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Serbian-Croatian Pancakes (Palacinke)

Serbian-Croatian Pancakes (Palacinke) 4.000

(Tom McCorkle for The Washington Post; food styling by Lisa Cherkasky for The Washington Post)

Jul 1, 2020

The batter for this pancake features a higher ratio of eggs to flour and milk than similar items, such as blini and crepes, which yields a tighter, shinier and slightly denser result. Try other flours, such as whole-wheat, einkorn, spelt, buckwheat, rye and millet. Your pan should be hot enough to cook the palacinke quickly, but not so hot that little bubbles appear on their surface as you cook.

Serve with whipped ricotta sweetened with a spoonful of honey or drizzle with a honey-citrus juice mixture; or go savory with whipped ricotta and vegetables, such as sweet potatoes, bitter greens and spring peas.

Make Ahead: The batter can be made up to 5 days ahead and refrigerated until needed.

4 - 5

When you scale a recipe, keep in mind that cooking times and temperatures, pan sizes and seasonings may be affected, so adjust accordingly. Also, amounts listed in the directions will not reflect the changes made to ingredient amounts.

Tested size: 4-5 servings; makes 8 to 10 pancakes

  • 2/3 cup (180 milliliters) whole milk
  • 2 tablespoons (30 grams) unsalted butter
  • 2 large eggs
  • 1/4 cup (37 grams) all-purpose flour (see headnote)
  • 1 pinch kosher salt
  • 1 small pinch freshly cracked black pepper
  • 1 pinch freshly ground nutmeg
  • 1 to 2 teaspoons clarified butter or neutral oil, for cooking
  • 1 to 2 tablespoons water, if needed


In a small saucepan over medium heat, warm the milk and butter, stirring a few times, just until the butter melts. (Do not let the milk bubble.) Remove from the heat and set aside for 2 minutes. (Alternately, you can warm the milk and melt the butter in the microwave in 15-second bursts.)

In a small bowl, using a fork, very lightly stir the eggs just to break them up; do not whip too much air into them. Gradually, add the warm milk and butter, stirring to combine. The eggs might start to cook a little, but they shouldn’t curdle. (If they do, you can strain the batter later.)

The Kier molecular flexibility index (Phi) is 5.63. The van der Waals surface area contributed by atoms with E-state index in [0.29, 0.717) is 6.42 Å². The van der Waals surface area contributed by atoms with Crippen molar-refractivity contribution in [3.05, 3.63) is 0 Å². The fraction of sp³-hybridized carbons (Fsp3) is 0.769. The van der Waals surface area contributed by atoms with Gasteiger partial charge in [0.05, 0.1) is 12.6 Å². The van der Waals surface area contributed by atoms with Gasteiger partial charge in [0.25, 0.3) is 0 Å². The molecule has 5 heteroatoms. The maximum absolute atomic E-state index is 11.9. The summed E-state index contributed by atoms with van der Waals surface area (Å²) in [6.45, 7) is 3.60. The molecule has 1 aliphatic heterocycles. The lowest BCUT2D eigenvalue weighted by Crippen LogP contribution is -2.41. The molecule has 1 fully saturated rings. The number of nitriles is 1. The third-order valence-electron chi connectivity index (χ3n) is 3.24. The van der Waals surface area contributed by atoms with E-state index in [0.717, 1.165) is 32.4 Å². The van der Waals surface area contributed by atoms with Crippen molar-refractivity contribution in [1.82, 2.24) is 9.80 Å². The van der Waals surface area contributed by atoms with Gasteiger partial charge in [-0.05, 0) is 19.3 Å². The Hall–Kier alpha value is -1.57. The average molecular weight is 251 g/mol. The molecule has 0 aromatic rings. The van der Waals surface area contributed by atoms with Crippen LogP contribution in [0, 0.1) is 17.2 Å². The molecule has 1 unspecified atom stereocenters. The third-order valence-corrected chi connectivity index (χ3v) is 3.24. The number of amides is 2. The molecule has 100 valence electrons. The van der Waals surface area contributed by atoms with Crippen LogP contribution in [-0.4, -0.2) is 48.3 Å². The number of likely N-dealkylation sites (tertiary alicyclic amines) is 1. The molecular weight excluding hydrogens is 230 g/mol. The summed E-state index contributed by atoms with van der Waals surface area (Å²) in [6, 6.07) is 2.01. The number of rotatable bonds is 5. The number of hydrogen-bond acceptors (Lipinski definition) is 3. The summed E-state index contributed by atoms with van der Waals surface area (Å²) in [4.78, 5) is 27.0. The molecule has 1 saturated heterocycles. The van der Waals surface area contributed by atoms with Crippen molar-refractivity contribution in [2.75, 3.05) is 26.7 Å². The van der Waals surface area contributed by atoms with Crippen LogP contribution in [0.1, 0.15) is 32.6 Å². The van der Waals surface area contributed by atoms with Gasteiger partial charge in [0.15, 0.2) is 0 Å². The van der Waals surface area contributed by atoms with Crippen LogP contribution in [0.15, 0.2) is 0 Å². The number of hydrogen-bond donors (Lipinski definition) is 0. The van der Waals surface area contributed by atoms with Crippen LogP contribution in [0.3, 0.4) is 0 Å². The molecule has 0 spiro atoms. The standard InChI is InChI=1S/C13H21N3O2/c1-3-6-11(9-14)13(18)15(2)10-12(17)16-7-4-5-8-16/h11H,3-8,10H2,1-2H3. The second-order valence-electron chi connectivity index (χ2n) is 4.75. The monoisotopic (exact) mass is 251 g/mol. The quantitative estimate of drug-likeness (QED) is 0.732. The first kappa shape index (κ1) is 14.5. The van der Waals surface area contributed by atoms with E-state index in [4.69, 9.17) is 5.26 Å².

Put the flour in a medium bowl, then slowly pour in the milk-egg mixture, stirring gently with a fork. Stir in the salt, pepper and nutmeg. The batter should have the consistency of heavy cream. If needed, strain the batter through a fine-mesh sieve to remove any large clumps.

Cover the bowl with a clean kitchen towel and set aside for at least 30 minutes and up to 6 hours at room temperature, or refrigerate overnight in an airtight container. If you’ve refrigerated the batter, let it set at room temperature for about 1 hour before proceeding.

When ready to cook, lightly stir the batter and have a clean, damp kitchen towel at the ready. In a 7- or 8-inch nonstick skillet over medium heat, melt 1 teaspoon of the clarified butter (or heat 1 teaspoon of the oil until shimmering). Pour about 3 tablespoons of the batter into the pan as you tilt the pan in a circular motion, coating the surface evenly and going up the sides about 1/2 inch. Your first pancake may turn out lumpy.

Cook the pancake for about 1 to 2 minutes; as the pancake cooks, its surface should be shiny, taut and slightly rippled. (If tiny bubbles appear on the surface of your pancake, the pan is a little too hot.) When the pancake is ready to be flipped, its edges will be lacy and the bottom light brown. Loosen the edges with a spatula, then flip to cook the other side for 30 seconds to 1 minute. (If you want to fill and bake the palacinke, then cook to a pale golden color. If you want to eat them without baking, you can let them go until they’re a patchy bronze.)

Transfer to a flat surface to cool. If you’d like a thinner pancake, stir 1 to 2 tablespoons water into the batter. If your pan was too hot, set it on the damp towel for a few seconds to quickly cool it down before proceeding. (Add more butter or oil to the skillet only if the palacinke begin to stick.)

Repeat with the remaining batter; if tiny bubbles keep appearing, keep adjusting the heat. As you turn out finished pancakes, lay them out separately on a flat surface for about 5 minutes before stacking them on a plate (otherwise they may stick together).

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Recipe Source

Adapted from chef Robbie Tutlewski of Little Donna's in Washington, D.C.

Tested by Kara Elder and Olga Massov.

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Nutritional Facts

Calories per serving (based on 10): 122

% Daily Values*

Total Fat: 8g 12%

Saturated Fat: 5g 25%

Cholesterol: 92mg 31%

Sodium: 80mg 3%

Total Carbohydrates: 7g 2%

Dietary Fiber: 0g 0%

Sugar: 2g

Protein: 4g

*Percent Daily Value based on a 2,000 calorie diet. Your daily values may be higher or lower depending on your calorie needs.

Total Fat: Less than 65g

Saturated Fat: Less than 20g

Cholesterol: Less than 300mg

Sodium: Less than 2,400mg

Total Carbohydrates: 300g

Dietary Fiber: 25g

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